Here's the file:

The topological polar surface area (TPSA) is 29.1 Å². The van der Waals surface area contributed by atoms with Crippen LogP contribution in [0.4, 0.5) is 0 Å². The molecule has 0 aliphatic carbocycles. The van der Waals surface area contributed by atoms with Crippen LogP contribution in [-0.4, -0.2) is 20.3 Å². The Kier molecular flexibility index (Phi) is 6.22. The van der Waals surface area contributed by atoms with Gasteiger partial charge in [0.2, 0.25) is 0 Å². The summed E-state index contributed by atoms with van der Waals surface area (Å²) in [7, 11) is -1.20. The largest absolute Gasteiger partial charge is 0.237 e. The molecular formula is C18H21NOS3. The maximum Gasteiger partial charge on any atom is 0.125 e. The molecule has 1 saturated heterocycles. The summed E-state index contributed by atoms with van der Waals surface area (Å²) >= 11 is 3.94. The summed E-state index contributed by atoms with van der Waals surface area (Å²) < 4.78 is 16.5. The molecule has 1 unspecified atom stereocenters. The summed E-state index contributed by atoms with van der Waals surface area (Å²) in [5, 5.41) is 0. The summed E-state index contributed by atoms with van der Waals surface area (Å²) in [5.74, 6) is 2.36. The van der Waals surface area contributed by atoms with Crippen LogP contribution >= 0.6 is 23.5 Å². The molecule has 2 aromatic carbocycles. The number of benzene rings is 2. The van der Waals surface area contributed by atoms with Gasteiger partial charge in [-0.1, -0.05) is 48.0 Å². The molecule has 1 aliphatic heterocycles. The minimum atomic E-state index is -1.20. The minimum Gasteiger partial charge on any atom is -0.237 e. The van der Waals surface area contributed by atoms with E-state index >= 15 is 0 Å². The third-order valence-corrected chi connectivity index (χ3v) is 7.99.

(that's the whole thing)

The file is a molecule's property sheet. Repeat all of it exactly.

The topological polar surface area (TPSA) is 29.1 Å². The van der Waals surface area contributed by atoms with Crippen LogP contribution in [0.4, 0.5) is 0 Å². The molecule has 0 aliphatic carbocycles. The van der Waals surface area contributed by atoms with Crippen LogP contribution in [-0.4, -0.2) is 20.3 Å². The Kier molecular flexibility index (Phi) is 6.22. The van der Waals surface area contributed by atoms with Gasteiger partial charge in [0.2, 0.25) is 0 Å². The summed E-state index contributed by atoms with van der Waals surface area (Å²) in [7, 11) is -1.20. The largest absolute Gasteiger partial charge is 0.237 e. The molecular formula is C18H21NOS3. The maximum Gasteiger partial charge on any atom is 0.125 e. The molecule has 1 saturated heterocycles. The summed E-state index contributed by atoms with van der Waals surface area (Å²) >= 11 is 3.94. The summed E-state index contributed by atoms with van der Waals surface area (Å²) < 4.78 is 16.5. The molecule has 1 unspecified atom stereocenters. The summed E-state index contributed by atoms with van der Waals surface area (Å²) in [5, 5.41) is 0. The summed E-state index contributed by atoms with van der Waals surface area (Å²) in [5.74, 6) is 2.36. The van der Waals surface area contributed by atoms with Crippen LogP contribution >= 0.6 is 23.5 Å². The molecule has 2 aromatic carbocycles. The number of benzene rings is 2. The van der Waals surface area contributed by atoms with Gasteiger partial charge in [-0.1, -0.05) is 48.0 Å². The molecule has 1 aliphatic heterocycles. The minimum atomic E-state index is -1.20. The minimum Gasteiger partial charge on any atom is -0.237 e. The van der Waals surface area contributed by atoms with E-state index >= 15 is 0 Å². The third-order valence-corrected chi connectivity index (χ3v) is 7.99.